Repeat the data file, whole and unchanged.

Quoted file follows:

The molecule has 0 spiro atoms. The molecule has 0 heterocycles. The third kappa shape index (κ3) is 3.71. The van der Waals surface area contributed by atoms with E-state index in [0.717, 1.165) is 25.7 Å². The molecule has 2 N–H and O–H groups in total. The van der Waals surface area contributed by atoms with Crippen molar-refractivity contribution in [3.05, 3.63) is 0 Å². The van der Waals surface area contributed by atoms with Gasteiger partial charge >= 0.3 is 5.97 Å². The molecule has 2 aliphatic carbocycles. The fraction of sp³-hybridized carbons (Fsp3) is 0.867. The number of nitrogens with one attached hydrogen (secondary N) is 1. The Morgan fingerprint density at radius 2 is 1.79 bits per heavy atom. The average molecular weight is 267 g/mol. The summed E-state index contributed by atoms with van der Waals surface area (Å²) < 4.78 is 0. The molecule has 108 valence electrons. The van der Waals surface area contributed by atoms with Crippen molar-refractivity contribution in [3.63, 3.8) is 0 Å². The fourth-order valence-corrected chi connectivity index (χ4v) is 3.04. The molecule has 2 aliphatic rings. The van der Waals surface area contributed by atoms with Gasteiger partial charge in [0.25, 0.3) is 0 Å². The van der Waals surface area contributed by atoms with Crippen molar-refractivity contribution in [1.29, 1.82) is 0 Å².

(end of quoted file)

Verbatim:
The molecule has 0 spiro atoms. The molecule has 0 heterocycles. The third kappa shape index (κ3) is 3.71. The van der Waals surface area contributed by atoms with E-state index in [0.717, 1.165) is 25.7 Å². The molecule has 2 N–H and O–H groups in total. The van der Waals surface area contributed by atoms with Crippen molar-refractivity contribution in [3.05, 3.63) is 0 Å². The van der Waals surface area contributed by atoms with Gasteiger partial charge >= 0.3 is 5.97 Å². The molecule has 2 aliphatic carbocycles. The fraction of sp³-hybridized carbons (Fsp3) is 0.867. The number of nitrogens with one attached hydrogen (secondary N) is 1. The Morgan fingerprint density at radius 2 is 1.79 bits per heavy atom. The average molecular weight is 267 g/mol. The summed E-state index contributed by atoms with van der Waals surface area (Å²) < 4.78 is 0. The molecule has 108 valence electrons. The van der Waals surface area contributed by atoms with Crippen molar-refractivity contribution in [3.63, 3.8) is 0 Å². The fourth-order valence-corrected chi connectivity index (χ4v) is 3.04. The molecule has 2 aliphatic rings. The van der Waals surface area contributed by atoms with Gasteiger partial charge in [0.25, 0.3) is 0 Å². The van der Waals surface area contributed by atoms with Crippen molar-refractivity contribution in [1.29, 1.82) is 0 Å².